Articles Posted in Health Law

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The Supreme Court rejected a constitutional challenge to the provision in Ariz. Rev. Stat. 36-2901.08(A) that the director of Arizona’s indigent health care program, Arizona Health Care Cost Containment System (AHCCCS), “shall establish, administer and collect an assessment” from Arizona hospitals (the hospital assessment). The legislature added this provision to fund the costs remaining after federal monies to expand coverage under AHCCCS, as provided for in H.B. 2010, which the legislature enacted in 2013 by a simple majority vote. The Supreme Court held that the hospital assessment is not subject to Ariz. Const. art. IX, 22, which generally requires that acts providing for a net increase in state revenues be approved by a two-thirds vote in each house of the legislature, because the exception set forth in Ariz. Const. art. IX, 22(C)(2) that the above requirement does not apply to statutorily authorized assessments that “are not prescribed by formula, amount or limit, and are set by a state officer or agency” applied in this case. View "Biggs v. Betlach" on Justia Law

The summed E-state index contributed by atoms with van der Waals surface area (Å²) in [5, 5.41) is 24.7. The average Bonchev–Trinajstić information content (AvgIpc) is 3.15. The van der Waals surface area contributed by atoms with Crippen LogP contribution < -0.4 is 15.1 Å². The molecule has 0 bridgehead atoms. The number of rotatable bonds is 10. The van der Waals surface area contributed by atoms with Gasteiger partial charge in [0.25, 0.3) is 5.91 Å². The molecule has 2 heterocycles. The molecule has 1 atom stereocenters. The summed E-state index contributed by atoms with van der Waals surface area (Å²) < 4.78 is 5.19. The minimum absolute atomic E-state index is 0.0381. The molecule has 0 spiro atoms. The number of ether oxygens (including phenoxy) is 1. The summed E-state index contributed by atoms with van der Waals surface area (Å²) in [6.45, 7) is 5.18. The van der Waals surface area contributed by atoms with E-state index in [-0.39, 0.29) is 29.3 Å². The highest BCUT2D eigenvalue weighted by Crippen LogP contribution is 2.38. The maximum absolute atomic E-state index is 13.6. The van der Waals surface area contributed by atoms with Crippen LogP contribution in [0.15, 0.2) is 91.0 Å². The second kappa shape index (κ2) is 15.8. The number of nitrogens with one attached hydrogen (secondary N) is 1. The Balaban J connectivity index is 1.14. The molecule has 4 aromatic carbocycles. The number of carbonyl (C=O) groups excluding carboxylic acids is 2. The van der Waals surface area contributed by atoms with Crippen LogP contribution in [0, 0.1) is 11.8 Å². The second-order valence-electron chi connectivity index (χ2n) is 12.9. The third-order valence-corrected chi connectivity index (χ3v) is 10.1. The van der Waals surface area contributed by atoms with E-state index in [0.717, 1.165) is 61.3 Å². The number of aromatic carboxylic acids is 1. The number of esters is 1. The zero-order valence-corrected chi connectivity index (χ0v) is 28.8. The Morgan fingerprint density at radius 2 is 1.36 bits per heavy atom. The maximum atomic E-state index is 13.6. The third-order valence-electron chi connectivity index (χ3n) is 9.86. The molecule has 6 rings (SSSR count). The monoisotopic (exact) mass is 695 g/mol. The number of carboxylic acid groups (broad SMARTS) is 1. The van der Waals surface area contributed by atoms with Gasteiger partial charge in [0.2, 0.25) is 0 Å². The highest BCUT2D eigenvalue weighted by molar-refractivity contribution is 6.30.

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Premier Physicians Group, a non-hospital health care provider, treated Mandy Gipson for injuries sustained in a car accident allegedly caused by Kimberly Navarro. Premier was statutorily entitled to record a lien for its customary charges in treating Gipson, and the lien applied to claims Gipson may have had for damages related to her injury. Ariz. Rev. Stat. 33-932(A) requires that such liens must be recorded “before or within thirty days after the patient has received any services relating to the injuries….” The Navarros’ insurer paid Gipson to settle her claim but did not satisfy the lien, and Gipson failed to pay Premier for its services. Premier sued the Navarros to enforce the lien. The trial court dismissed the complaint because the lien was recorded more than thirty days after Premier first provided services to Gipson. Premier appealed, arguing that section 33-932() allowed it to perfect with lien within thirty days after services were last provided. The court of appeals agreed with Premier and reversed. The Supreme Court vacated the court of appeals’ opinion and affirmed the trial court’s dismissal of the complaint, holding that section 33-932(A) requires non-hospital providers to record liens before services are first provided or within thirty days thereafter. View "Premier Physicians Group, PLLC v. Navarro" on Justia Law

Posted in: Health Law